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62nd Vuelta a España - GT

Spain, September 1-23, 2007

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Stage 13 - September 14: Hellin - Torre-Pacheco, 176.4km

Complete live report

Live commentary by Susan Westemeyer

Live coverage starts: 15:00 CEST
Estimated finish: 17:30 CEST

Welcome back to the Cyclingnews live coverage of the Vuelta a España. Today the sprinters will try again to bring it all together in the end, for a mad dash to the line in Torre-Pacheco, where the riders will arrive after 176.4 kilometres. They started earlier today in Hellin. We hope there won't be any crashes. One of the victims of a fall in Zaragoza, Tom Boonen, may do his last stage today before heading home to get some X-rays taken. He is questionable for the Worlds, too.

15:03 CEST   
We're looking at another one of those "early escape group who gets a big lead but is gobbled up by the peloton five km before the mass sprint finish" stages today -- the suspense is killing us as to what will happen today. Anyone want to bet on Alessandro Petacchi making it three in a row? Anybody want to throw their money away betting against him?

There are a few minor ups and downs in the stage, with even one Cat. 3 climb not quite halfway through, before it turns into a flat-as-a-pancake run in to the finale.

15:05 CEST    75km/101.4km to go
Surprise, surprise! We have a breakaway group underway! Who would have thought it! Today's group is made up of Jeremy Roy (FdJ), Tom Stamsnijder (Gerolsteiner) and Andreas Klier (T-Mobile). They got away at kilometre 20 and have built their lead up to 9'52

15:07 CEST   
Three riders didn't start today. Gerolsteiner's Davide Rebellin and Xavier Florencio of Bouygues Telecom have dropped out to prepare for the Worlds. The third rider is Tom Boonen, who also hopes to ride the Worlds, but is suffering from some physical problems that could stop him from going to Stuttgart.

15:08 CEST   
The other big story of the day is the weather. The forecast was for warm and mostly sunny, with a chance of showers. Well, weather forecasts seem to be the same the world over -- and that is, they are always wrong.

It started raining about 1:30, and hasn't stopped. There are even forecasts about some nasty heavy storms, so let's hope those forecasts are wrong, too. Good thing we had new windshield wipers put on our Seat before the Vuelta -- didn't we?

15:11 CEST   
There was a crash at km 45, with Bouygues Telecom and Saunier Duval being involved. David de la Fuente (SD) and Luis Perez Rodriguez (Andalucia - Cayasur) subsequently paid visits to the race doctor.

15:13 CEST   
At km 56, Alessandro Petacchi flatted, but his loyal teammates were on the spot to bring him back to the peloton. Looks like the rain has stopped too, which makes us happy as when we look at our smeared windshield we realize that someone forgot to have the wiper blades changed.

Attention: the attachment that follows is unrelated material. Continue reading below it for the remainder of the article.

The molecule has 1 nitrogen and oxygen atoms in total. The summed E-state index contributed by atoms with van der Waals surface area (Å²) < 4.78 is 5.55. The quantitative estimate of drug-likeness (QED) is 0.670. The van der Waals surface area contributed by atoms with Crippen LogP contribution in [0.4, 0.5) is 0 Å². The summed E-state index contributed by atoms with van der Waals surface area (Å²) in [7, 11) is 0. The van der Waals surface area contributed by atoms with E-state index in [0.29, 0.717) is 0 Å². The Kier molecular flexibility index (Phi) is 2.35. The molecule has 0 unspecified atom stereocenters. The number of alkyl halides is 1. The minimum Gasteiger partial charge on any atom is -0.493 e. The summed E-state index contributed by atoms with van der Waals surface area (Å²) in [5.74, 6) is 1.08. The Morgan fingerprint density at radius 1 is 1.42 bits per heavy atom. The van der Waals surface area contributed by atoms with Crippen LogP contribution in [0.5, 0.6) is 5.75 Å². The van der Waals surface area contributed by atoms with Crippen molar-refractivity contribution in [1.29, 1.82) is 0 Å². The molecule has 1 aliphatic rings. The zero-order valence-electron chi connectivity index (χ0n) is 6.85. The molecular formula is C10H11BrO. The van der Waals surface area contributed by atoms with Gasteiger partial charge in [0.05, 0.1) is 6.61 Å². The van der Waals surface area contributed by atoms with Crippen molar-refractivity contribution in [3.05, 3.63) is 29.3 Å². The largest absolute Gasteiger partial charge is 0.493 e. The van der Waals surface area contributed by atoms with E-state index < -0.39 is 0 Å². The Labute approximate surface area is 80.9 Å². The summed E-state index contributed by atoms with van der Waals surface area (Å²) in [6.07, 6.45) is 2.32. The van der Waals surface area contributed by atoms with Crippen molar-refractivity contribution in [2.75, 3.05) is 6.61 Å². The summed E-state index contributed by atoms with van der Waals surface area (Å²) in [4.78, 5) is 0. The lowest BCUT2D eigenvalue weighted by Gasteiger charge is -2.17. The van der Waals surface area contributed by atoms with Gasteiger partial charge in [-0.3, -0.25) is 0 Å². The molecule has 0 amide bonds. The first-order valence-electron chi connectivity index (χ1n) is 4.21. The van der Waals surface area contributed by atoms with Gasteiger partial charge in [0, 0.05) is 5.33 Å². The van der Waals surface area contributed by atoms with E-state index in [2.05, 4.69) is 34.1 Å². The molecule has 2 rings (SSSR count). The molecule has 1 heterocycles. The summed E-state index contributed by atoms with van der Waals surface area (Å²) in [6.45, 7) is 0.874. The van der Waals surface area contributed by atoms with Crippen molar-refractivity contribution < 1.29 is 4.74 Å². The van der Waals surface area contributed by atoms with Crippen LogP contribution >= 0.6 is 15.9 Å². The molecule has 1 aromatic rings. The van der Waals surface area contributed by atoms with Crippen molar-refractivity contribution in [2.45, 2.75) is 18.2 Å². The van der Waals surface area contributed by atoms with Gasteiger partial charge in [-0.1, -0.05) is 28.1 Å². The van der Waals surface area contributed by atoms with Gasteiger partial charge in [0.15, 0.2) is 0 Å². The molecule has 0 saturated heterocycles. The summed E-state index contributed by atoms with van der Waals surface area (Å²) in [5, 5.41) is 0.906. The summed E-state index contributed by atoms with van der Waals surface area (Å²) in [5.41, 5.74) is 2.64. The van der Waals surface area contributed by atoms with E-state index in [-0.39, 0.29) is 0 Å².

Meanwhile, the temperature has dropped from 25° at the start to 19°. We sincerely hope that storm system isn't moving in. Oh yes, it's raining again, too...

15:15 CEST    69.5km/106.9km to go
Our leading trio has passed the first intermediate sprint in this order: Roy, Klier, and Stamsnijder.

15:18 CEST    85km/91.4km to go
So much for "partly cloudy"! We are now suffering torrential rains, which means we don't see a darned thing through the windshield, and there is water standing on the road. The gap is now 8.54. Back in the pack, a group of about 30 has broken away to try to swim its way to the lead.

15:22 CEST    89km/87.4km to go
The lead is staying steady at 8'40.

The riders over in the Tour of Poland must be jealous: today's stage is 176 km, as was yesterday's. Thursday's Poland stage was a whopping 255,7 km. Compare that to our longest stage here: 207 km tomorrow. The riders in Poland have their experiences with the rain, too.

15:24 CEST   
At km 38, the peloton drove through the town of Cieza, the home of former pro rider Mariano Rojas. He turned pro with ONCE in 1994 and showed himself to be a tireless worker for captains Laurent Jalabert and Alex Zülle. He never achieved any wins but showed promise. Unfortunately he never had a chance to live up to that promise. He was in an auto accident while driving to the Murcia airport in June 1996, en route to the Spanish national championships. Despite several operations, including liver and kidney transplants, he died two days later at the age of only 23.

15:28 CEST    93km/83.4km to go
The heavy downpours have split the peloton, with one group 15 seconds ahead of the other. The three in front are still over eight minutes ahead.

15:32 CEST   
Our start today was in Hellin, where the stage finished yesterday. This is its first experience with the Vuelta. It is 578 meters above sea level and has a population of nearly 30,000. It is known for its sulphur mines, which have been worked since the days of the Romans, and also boast clay and gypsum quarries.

Hellin is in the province of La Mancha, and we will keep our eyes open for Don Quixote. We hope that he won't mistake our Seat for a windmill!

15:33 CEST    95km/81.4km to go